Louis Volante, Sylke V. Schnepf, John Jerrim & Don A. Klinger

The OECD has traditionally conceptualized excellence in education by highlighting education systems that have high achievement and negligible gaps in PISA performance between boys and girls, immigrants and non-immigrants, and students from high versus low socioeconomic status (SES) groups. 

Our recent Springer (2019) book features leading academics’ research on socioeconomic inequality and educational outcomes in Australia, Canada, England, Finland, Germany, Italy, Netherlands, Spain, and Sweden. Each national profile provides an overview of trajectories of pupils’ achievement results – in relation to PISA and if available also to national administrative data; and discusses the effectiveness of policy responses that have been adopted to reduce socioeconomic achievement gaps between high and low SES students.

Why is socioeconomic status and student achievement an important topic?

There are at least three reasons why the relationship between SES and student outcomes is a timely issue. The first is social justice. Children do not choose their family and/or SES position. Thus, it is “unfair” if subsequent life opportunities are to a large extent determined by a factor that resides outside of one’s control. Second, there is an unfortunate persistence of inequality. Education can serve as a driver to create intergenerational mobility to redress the issues of persistence (Goldthorpe, 2014); however, lack of quality access may serve to maintain or even increase these inequalities. Third, in a competitive world, it is critically important that nation states maximize their human resources. If students from poor and disadvantaged backgrounds are failing to reach their full academic potential, then this is unlikely to be the case.

What are the trajectories of socioeconomic inequalities?

As the chapter authors have illustrated, in most countries, socioeconomic inequalities stayed similar or even increased with the exception of Germany. Using the most recent PISA 2015 data, those with lower and higher socio-economic backgrounds reflect gaps in achievement as much as one to two years of schooling. This suggest the clear cross-national need for further policy implementation to combat educational inequalities.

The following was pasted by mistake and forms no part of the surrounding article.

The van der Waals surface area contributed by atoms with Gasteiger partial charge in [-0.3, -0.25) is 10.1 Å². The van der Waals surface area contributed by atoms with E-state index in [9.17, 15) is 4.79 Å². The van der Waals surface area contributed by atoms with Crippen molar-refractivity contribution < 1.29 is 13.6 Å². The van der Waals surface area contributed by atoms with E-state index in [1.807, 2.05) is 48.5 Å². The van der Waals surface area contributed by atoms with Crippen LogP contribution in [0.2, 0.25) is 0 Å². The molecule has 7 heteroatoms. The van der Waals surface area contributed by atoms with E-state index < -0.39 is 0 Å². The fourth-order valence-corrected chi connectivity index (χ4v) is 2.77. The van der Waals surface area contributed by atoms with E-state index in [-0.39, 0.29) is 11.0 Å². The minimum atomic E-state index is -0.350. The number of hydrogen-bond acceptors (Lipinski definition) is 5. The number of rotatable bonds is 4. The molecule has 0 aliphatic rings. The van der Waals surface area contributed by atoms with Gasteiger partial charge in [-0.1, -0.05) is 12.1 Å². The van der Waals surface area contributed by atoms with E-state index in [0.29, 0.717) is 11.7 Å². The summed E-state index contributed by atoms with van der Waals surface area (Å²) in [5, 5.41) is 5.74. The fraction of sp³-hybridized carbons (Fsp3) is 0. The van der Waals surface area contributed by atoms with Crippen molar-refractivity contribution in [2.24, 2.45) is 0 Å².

What policy interventions are associated with socioeconomic inequality?

Summarizing from national profiles, education policies influencing the socioeconomic achievement gaps can be categorized along three dimensions: tracking versus comprehensive schooling, school autonomy versus centralization, and curriculum and instruction.

The most compelling evidence for a policy that increases socioeconomic achievement inequality was found with school tracking. Tracking refers to channeling students into different school programs with different curriculum, learning targets, and post-secondary career pathways. Tracking is generally associated with lower national average performance as well as greater social segregation of schools. Policies related to the use of school tracking are more likely to increase achievement gaps. Nevertheless, it is also apparent from the findings in the book that the relationship between tracking, socioeconomic inequality, and student achievement is not universal. As highlighted by several of the chapter authors, policies explored in isolation of specific national contexts or in combination with other policies will likely lead to oversimplified or inaccurate conclusions.

Our work, which is also summarized in a European Commission policy brief, suggests the complexity of national contexts makes it difficult to evaluate education policies cross-nationally. As a result, caution should therefore be exercised when using PISA results to promote specific educational policy interventions globally.

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